(3.) Barthelemy H, Chouvet B, Cambazard F: Skin and mucosal manifestations in vitamin deficiency. J Am Acad Dermatol 1986; 15:1263-1274

(4.) Hodges RE, Hood J, Canham JE, et al: Clinical manifestations of ascorbic acid deficiency in man. Am J Clin Nutr 1971; 24:432-443

(5.) Levine M: New concepts in the biology and biochemistry of ascorbic acid. N Engl J Med 1986; 314:892-902

(6.) Miller SJ: Nutritional deficiency and the skin. J Am Acad Dermatol 1989; 21:1-30

(7.) Greene HL, Hambidge KM, Schanler R, et al: Guidelines for the use of vitamins, trace elements, calcium, magnesium, and phosphorus in infants and children receiving total parenteral nutrition Total Parenteral Nutrition Definition

Total parenteral nutrition (TPN) is a way of supplying all the nutritional needs of the body by bypassing the digestive system and dripping nutrient solution directly into a vein.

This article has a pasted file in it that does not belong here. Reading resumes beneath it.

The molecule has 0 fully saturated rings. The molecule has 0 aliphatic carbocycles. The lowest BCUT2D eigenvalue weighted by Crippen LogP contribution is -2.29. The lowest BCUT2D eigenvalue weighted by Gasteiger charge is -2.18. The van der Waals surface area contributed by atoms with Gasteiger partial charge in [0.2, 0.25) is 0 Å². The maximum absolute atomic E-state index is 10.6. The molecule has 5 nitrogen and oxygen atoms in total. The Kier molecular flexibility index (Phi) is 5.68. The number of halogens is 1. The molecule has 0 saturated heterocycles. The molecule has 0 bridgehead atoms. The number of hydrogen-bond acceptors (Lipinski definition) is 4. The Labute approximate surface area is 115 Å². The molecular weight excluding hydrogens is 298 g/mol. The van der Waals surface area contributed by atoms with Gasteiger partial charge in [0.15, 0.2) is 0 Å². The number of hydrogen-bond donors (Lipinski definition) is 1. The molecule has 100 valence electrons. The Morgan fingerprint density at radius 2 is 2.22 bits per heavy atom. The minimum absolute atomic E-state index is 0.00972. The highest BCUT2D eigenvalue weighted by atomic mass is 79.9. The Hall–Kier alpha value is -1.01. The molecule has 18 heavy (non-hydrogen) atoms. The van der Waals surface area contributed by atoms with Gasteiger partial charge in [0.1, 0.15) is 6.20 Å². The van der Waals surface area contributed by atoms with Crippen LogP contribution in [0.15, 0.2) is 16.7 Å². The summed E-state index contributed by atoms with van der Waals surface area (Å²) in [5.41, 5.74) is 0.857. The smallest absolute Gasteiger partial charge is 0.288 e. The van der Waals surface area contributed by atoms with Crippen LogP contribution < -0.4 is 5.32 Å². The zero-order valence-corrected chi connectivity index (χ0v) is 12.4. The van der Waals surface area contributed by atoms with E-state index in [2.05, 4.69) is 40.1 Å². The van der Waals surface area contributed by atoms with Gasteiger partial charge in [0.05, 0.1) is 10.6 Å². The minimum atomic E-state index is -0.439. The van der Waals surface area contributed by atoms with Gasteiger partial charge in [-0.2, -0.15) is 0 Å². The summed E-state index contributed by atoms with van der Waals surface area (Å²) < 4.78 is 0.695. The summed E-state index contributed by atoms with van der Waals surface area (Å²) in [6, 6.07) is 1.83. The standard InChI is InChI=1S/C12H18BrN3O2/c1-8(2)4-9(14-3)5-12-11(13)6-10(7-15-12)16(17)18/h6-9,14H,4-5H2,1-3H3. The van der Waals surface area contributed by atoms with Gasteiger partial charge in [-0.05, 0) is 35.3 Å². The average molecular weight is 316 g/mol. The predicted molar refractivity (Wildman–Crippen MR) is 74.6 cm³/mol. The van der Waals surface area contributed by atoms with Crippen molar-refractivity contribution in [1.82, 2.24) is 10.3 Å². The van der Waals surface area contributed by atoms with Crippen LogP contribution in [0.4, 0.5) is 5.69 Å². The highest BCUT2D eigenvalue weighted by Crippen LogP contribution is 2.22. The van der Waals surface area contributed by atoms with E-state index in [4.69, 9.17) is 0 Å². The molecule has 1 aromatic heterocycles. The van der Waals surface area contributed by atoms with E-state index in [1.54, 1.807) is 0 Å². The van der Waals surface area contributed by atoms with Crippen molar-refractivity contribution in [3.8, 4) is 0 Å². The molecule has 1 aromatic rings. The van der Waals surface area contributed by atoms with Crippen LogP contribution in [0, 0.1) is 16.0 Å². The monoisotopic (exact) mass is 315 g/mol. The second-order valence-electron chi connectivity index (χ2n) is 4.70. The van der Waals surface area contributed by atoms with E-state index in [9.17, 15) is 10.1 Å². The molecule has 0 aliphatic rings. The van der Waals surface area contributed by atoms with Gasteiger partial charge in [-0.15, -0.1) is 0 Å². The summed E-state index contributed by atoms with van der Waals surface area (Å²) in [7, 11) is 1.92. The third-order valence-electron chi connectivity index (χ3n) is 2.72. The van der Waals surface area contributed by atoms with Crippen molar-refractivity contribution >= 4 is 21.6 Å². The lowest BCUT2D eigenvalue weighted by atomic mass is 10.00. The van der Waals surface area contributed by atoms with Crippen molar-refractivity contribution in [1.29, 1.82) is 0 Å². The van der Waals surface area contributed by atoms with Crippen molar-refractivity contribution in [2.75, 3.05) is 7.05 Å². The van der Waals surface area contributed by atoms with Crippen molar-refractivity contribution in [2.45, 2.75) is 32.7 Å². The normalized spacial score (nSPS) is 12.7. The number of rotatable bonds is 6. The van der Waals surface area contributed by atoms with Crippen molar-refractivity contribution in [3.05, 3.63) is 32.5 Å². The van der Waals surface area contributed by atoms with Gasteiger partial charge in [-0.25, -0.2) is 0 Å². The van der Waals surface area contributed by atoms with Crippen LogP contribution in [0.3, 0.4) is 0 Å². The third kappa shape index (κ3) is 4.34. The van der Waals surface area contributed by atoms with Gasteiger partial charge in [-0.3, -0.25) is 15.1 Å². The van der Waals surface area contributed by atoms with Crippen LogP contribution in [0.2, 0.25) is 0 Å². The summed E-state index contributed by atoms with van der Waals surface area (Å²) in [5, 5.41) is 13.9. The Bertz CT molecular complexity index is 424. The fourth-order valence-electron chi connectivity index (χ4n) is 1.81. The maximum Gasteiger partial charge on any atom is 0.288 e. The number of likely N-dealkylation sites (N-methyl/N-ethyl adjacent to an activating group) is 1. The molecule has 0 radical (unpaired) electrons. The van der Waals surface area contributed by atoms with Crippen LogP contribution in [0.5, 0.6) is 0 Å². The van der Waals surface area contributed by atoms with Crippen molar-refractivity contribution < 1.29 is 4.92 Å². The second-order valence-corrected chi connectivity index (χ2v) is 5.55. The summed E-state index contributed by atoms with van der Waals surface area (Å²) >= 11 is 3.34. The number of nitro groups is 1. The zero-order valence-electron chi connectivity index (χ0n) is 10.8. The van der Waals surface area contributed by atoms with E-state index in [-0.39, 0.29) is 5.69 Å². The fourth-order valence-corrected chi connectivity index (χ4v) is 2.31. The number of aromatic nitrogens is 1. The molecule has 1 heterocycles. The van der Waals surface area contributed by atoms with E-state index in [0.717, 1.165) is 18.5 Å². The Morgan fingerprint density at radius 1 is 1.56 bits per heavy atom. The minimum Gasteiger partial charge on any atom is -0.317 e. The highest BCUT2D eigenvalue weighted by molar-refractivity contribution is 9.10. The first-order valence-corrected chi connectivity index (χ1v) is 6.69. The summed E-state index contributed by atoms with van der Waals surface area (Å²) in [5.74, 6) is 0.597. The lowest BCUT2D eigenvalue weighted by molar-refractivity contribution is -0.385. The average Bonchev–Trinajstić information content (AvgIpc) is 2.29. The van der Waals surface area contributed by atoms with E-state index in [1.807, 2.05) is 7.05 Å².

. Am J Clin Nutr 1988; 48:1324-1342

(8.) Thibault L, Roberge AG: The nutritional status of subjects with anorexia nervosa. Int J Vitamin Nutr Res 1987; 57:447-452

(9.) Van Binsbergen CJ, Odink J, Van den Berg H, et al: Nutritional status in anorexia nervosa: clinical chemistry, vitamins, iron and zinc. Eur J Clin Nutr 1988; 42:929-937

(10.) Lucas AR, Beard CM, O'Fallon WM, et al: Fifty-year trends in the incidence of anorexia nervosa in Rochester, Minn. Am J Psychiatry 1991; 148:917-922

(11.) Eagles JM, Johnston MI, Hunter D, et al: Increasing incidence of anorexia nervosa in the female population of northeast Scotland. Am J Psychiatry 1995; 152:1266-1271